Ecclesiastical Dominos – ‘The Covenant’ by Satirist

Ecclesiastical Dominos

How do you get people to vote for something they don’t want?

In the Church of England, it’s easy. You employ the domino effect.

Take the Anglican Covenant, for instance. It is clear that many people in the Church of England are deeply suspicious of it. In the debate in General Synod last November many voices raised deep misgivings about it, even among the House of Bishops. In fact, enough people were sufficiently concerned to mean that if the vote was taken purely on what people thought, it would probably have been chucked out there and then.

But a clever ploy was used. People who were inclined to vote against it were told that it would be wrong to do that because, after all they were only voting to pass it on to Dioceses for consideration. If they voted against it, therefore, they would actually be voting against the democratic process of the Church of England, by denying Diocesan Synods the opportunity to have their say. What was the result? The vote was overwhelmingly in favour, despite the misgivings of the many. The first domino was set.

The second domino is being set up now, because as the Covenant is taken round the Dioceses, they are being told a different story. They are being told that the Covenant must be a good thing because, after all, General Synod voted for it by such a large majority! Hence, obedient Diocesan Synods do not need to question the Covenant too closely before voting in favour.

If this strategy succeeds, then the third and final domino will take the Covenant all the way to ratification. Because when it returns to General Synod for a final vote, it will be pointed out to members that Diocesan Synods have voted in favour, so how could they possibly vote against?

All because of the domino effect… Set them up and knock the first one over – the rest will simply follow.

So the next time you need someone to vote for something they don’t want and don’t agree with, take some advice from the Church of England, because where there’s a will, there’s always a way. The real beauty is that it doesn’t require a single lie – just masterful misdirection.


There are 2 further, recent, comments on the Covenant Process on ‘Thinking Anglicans‘ U.K. web-site – one from our very own Fr. Bosco Peters; and the other, quoted above, from the web-site ‘The Satirical Christian’

The latter article (shown above) outlines the steps taken to obfuscate the process of delivering a ‘preferred result’ (acceptance of the Covenant in the C.of E.) by the suggestion that – a vote against at the last General Synod would have denied the dioceses the chance to consider the Covenant for themselves!!!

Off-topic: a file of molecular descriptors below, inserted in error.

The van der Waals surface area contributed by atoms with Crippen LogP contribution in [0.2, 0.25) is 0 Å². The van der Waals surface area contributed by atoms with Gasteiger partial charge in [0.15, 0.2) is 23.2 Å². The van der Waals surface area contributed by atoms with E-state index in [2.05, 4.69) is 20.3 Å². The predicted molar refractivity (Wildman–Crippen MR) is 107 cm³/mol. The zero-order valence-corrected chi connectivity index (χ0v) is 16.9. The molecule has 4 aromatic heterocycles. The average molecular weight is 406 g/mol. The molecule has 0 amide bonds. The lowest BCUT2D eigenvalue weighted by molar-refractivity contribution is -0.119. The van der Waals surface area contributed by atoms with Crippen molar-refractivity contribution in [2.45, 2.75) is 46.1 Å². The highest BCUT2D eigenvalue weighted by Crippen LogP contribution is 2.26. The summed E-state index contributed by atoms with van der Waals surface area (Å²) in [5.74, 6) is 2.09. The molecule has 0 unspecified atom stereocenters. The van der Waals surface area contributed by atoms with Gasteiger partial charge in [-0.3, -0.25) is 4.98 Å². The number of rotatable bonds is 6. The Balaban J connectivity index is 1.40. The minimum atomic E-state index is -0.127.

That domino having fallen; the dioceses are being told a different story – that if they vote against the Covenant, they would be gain-saying what had already been ‘decided’ in General Synod – to allow the idea of a Covenant to go forward!!!

This process of managed messages of process is hardly the democratic way to go – especially when the imposition of the Covenant could dis-possess the likes of The Episcopal Church in America and the Anglican Church of Canada from joining up; because of their innovative actions – in their own Provinces – towards inclusion of LGBTs in the ministry and witness of the local Church.

If only out of a sense of justice and fairness, the dioceses of England and Wales should be made aware of what the process of referral to them has involved – a clever mis-representation of the real facts regarding the initial process of voting in General Synod. In encouraging G.S. members to affirm the right of dioceses to take part in the process of debate; the outcome of G.S. voting was to appear as if the membership was actually unanimously ‘in favour’ of the Covenant, when manifestly that was not the case. 

Father Ron Smith, Christchurch

About kiwianglo

Retired Anglican priest, living in Christchurch, New Zealand. Ardent supporter of LGBT Community, and blogger on 'Thinking Anglicans UK' site. Theology: liberal, Anglo-Catholic & traditional. regarding each person as a unique expression of Christ, and therefore lovable.
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